NCR under threat of reverting to MECQ

Published July 28, 2020, 7:21 AM

by Noreen Jazul & Betheena Unite

An expert from the University of the Philippines (UP) is recommending a stricter lockdown in the National Capital Region (NCR or Metro Manila) if the current trend of the coronavirus disease (COVID-19) cases does not go down. 

A member (L) of a police special action force checks for required quarantine identification from resident in Navotas in suburban Manila on July 16, 2020, after the local government reimposed a lockdown in the city due to increased COVID-19 infections. (Photo by Ted ALJIBE / AFP / MANILA BULLETIN)

“Sa ngayon mukhang makakatulong ‘yon, kasi nagsubok na tayo ng mga measures, random testing, localized lockdown, pero parang hindi yata gumagana. Unless may mga magandang ideas ‘yung gobyerno sana, baka mapilitan tayong bumalik sa mas strict na quarantine, di naman natin ginugusto ‘yan pero kung ‘yan ang kailangan mangyari (Given our situation, I think imposing a stricter quarantine will help because we already tried other measures like random testing, localized lockdown, but it seems like it’s not working. Unless the government has other ideas, I think we might need to revert to stricter quarantine and while we don’t really want that to happen, it’s what we need to do),” Dr. Guido David, a member of the UP-OCTA Research, said. 

Metro Manila is currently under General Community Quarantine (GCQ) and the next stricter quarantine level is Modified Enhanced Community Quarantine (MECQ). 

MECQ being considered 

Even Health Undersecretary Maria Rosario Vergeire said members of the sub-technical working group of the Inter-Agency Task Force for the Management of Emerging Infectious Diseases (IATF) have been studying whether to remain under GCQ or revert to MECQ using various indicators like case doubling time of the disease and other health indicators, economic, and social security. 

“Pinag-aaralan (itong pag-revert ng MECQ). In the past week, the sub-technical working group of the interagency task force have been studying this. Tomorrow, they will already present to the IATF the decision for this coming two weeks,” Vergeire said.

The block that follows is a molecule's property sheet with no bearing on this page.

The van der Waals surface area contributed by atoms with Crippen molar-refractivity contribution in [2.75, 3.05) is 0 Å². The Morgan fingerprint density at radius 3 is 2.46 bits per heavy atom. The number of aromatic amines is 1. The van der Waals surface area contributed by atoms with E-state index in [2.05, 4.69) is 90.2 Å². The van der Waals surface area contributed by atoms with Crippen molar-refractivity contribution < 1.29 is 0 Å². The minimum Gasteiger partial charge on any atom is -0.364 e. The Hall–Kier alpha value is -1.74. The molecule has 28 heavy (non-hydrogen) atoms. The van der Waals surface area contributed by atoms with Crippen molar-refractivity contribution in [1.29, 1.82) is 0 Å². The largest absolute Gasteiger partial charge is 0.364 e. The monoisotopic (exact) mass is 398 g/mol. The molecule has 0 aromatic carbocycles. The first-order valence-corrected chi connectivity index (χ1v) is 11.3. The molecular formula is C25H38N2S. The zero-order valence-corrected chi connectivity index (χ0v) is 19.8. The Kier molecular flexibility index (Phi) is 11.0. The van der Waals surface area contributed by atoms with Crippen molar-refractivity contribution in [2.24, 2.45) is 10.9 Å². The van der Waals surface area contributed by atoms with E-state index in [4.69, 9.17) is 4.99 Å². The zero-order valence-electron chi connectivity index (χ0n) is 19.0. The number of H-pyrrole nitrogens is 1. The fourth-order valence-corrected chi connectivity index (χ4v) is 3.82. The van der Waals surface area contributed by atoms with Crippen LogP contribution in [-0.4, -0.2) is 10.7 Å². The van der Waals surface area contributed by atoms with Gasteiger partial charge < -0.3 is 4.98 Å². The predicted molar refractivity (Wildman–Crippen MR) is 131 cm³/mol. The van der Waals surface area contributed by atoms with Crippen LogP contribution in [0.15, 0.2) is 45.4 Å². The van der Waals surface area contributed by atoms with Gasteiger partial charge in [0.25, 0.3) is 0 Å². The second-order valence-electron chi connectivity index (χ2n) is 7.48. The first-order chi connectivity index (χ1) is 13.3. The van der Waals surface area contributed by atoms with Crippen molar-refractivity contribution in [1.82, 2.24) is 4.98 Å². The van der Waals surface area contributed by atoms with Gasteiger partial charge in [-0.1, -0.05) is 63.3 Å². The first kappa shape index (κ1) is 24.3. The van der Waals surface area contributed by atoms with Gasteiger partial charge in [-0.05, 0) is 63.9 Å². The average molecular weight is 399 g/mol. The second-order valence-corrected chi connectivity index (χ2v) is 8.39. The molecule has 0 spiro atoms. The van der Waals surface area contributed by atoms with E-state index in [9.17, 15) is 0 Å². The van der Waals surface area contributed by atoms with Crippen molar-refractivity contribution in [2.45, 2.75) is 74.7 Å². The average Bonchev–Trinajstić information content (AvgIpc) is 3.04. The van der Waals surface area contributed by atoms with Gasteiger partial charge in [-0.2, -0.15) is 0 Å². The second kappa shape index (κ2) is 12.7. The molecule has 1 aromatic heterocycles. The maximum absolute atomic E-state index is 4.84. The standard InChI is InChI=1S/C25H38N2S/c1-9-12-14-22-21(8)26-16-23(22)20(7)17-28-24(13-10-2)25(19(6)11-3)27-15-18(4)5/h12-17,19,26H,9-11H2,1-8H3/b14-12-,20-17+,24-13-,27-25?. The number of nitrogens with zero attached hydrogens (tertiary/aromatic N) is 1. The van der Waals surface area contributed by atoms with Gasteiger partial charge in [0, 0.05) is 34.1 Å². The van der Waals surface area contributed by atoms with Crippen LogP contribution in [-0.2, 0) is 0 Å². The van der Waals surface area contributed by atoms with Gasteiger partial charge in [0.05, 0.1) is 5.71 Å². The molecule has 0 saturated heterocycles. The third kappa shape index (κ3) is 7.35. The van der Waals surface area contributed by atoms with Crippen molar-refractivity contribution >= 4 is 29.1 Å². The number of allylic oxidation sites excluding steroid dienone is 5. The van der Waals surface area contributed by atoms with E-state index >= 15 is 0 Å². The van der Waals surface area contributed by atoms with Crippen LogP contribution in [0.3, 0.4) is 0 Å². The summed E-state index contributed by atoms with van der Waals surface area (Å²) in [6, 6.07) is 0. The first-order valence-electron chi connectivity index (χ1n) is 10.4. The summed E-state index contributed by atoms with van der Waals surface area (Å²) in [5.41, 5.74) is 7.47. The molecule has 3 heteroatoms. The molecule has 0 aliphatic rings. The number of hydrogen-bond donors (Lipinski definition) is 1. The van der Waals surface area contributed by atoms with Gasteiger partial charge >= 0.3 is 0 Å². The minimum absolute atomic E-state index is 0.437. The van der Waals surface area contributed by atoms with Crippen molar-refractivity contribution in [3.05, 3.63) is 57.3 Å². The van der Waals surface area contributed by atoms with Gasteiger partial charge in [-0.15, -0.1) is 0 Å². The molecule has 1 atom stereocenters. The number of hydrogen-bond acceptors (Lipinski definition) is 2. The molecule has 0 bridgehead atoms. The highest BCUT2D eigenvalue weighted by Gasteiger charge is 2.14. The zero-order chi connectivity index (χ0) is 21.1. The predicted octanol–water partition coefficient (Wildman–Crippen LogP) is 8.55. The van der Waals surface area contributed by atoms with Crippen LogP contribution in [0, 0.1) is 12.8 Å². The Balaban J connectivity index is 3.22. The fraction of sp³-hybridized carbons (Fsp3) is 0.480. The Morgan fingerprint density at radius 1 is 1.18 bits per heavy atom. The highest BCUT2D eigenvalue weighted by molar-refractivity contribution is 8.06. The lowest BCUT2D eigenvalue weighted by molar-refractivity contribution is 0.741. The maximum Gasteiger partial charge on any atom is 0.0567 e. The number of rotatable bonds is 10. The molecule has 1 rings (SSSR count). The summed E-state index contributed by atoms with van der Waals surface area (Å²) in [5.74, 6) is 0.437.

Cases of the dreaded disease have been constantly increasing since Metro Manila eased its quarantine restrictions to GCQ, which according to the DOH, is expected “due to the mobility of the population.” 

The country’s testing capacity, including testing of asymptomatic, and expanded testing protocol are cited as among the reasons behind the growing cases. 

140,000 cases by August 

With the current trend, David said the number of COVID-19 cases in the country may reach 140,000 by the end of August, with most cases coming from the NCR. 

With more than 2,000 additional cases recorded each day for the past three days, David said there is a possibility that the number of COVID-19 cases in the country by the end of July will exceed their earlier projection of 85,000. 

“Mukhang possible umabot ng 90,000, and by end of August, 140,000 (There’s a possibility that the cases will reach 90,000, and by end of August, we may have 140,000),” David told DZMM Teleradyo. 

Hospital capacity woes

 “Ang pinaka concern talaga natin ngayon ‘yung mga hospitals kung nag open tayo ngayon, kung i-allow natin ang GCQ (General Community Quarantine), ang mangyayari is kung may mga magkakasakit di na sila tatanggapin sa mga hospitals (Our main concern right now is our hospitals’ capacity. 

If we allow GCQ, and more get infected, hospitals will no longer be able to admit them),” he added. David also noted that the trend of cases in Cebu City is already going down, which only means that most of the country’s cases are really coming from NCR. 

“Na fa-flatten na yung curve sa Cebu (City), so ibig sabihin saan nanggagaling ‘tong cases na ‘to? Mostly sa NCR talaga. Iyong trend sa NCR is pataas, at saka di lang sa NCR, pati sa Calabarzon, nadamay din siya sa NCR (We have already flattened the curve in Cebu City, so where are the cases coming from? It’s mostly from NCR. The trend in NCR is going up, and not just NCR, even Calabarzon),” he said. 

Given the number of COVID-19 cases in the country, David suggested that the government re-evaluate the measures being done to control the spread of the disease.

Gov’t doing enough 

Meanwhile, Presidential Communications Secretary Martin Andanar said the government’s coronavirus response may not be perfect but the administration is doing enough within its means to save lives and livelihood. 

Andanar defended the government’s containment strategy after getting a failing grade from some health experts, admitting that the government’s financial resources are limited.

“We have programs that the government have implemented for the past few months to address the huge problem of the pandemic. It’s not perfect but the entire world is grappling with this problem,” he said over ANC Headstart on Monday. 

“The government has done enough within its means because you see we do not have an infinite source of budget for the government,” he said. 

He explained that the government’s budget to bankroll various programs, from healthcare to social protection programs, is heavily dependent on the taxes collected by agencies like the Bureau of Internal Revenue. 

Andanar said the Social Amelioration Program is so far the government’s “biggest program that has given a very wide social net in terms of assistance to the public.” (With a report from Genalyn D. Kabiling)